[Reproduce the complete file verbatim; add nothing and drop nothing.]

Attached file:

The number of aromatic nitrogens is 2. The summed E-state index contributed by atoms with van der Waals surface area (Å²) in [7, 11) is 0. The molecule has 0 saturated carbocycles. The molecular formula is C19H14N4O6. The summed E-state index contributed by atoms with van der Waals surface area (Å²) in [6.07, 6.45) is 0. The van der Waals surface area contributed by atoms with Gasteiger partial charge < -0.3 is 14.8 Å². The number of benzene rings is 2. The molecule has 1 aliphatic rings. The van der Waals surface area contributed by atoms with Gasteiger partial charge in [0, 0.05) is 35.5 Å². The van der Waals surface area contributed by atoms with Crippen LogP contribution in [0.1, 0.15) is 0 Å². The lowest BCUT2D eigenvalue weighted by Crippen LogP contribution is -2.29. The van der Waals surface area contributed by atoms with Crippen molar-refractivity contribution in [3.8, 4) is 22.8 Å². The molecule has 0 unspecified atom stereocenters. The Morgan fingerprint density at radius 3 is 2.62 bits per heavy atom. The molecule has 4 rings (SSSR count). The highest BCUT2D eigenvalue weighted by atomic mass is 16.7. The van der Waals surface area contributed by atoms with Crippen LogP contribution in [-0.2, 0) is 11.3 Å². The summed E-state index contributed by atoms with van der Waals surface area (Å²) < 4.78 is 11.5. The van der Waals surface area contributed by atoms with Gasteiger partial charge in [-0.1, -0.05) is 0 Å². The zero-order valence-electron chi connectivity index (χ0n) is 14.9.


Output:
The number of aromatic nitrogens is 2. The summed E-state index contributed by atoms with van der Waals surface area (Å²) in [7, 11) is 0. The molecule has 0 saturated carbocycles. The molecular formula is C19H14N4O6. The summed E-state index contributed by atoms with van der Waals surface area (Å²) in [6.07, 6.45) is 0. The van der Waals surface area contributed by atoms with Gasteiger partial charge < -0.3 is 14.8 Å². The number of benzene rings is 2. The molecule has 1 aliphatic rings. The van der Waals surface area contributed by atoms with Gasteiger partial charge in [0, 0.05) is 35.5 Å². The van der Waals surface area contributed by atoms with Crippen LogP contribution in [0.1, 0.15) is 0 Å². The lowest BCUT2D eigenvalue weighted by Crippen LogP contribution is -2.29. The van der Waals surface area contributed by atoms with Crippen molar-refractivity contribution in [3.8, 4) is 22.8 Å². The molecule has 0 unspecified atom stereocenters. The Morgan fingerprint density at radius 3 is 2.62 bits per heavy atom. The molecule has 4 rings (SSSR count). The highest BCUT2D eigenvalue weighted by atomic mass is 16.7. The van der Waals surface area contributed by atoms with Crippen LogP contribution in [-0.2, 0) is 11.3 Å². The summed E-state index contributed by atoms with van der Waals surface area (Å²) < 4.78 is 11.5. The van der Waals surface area contributed by atoms with Gasteiger partial charge in [-0.1, -0.05) is 0 Å². The zero-order valence-electron chi connectivity index (χ0n) is 14.9.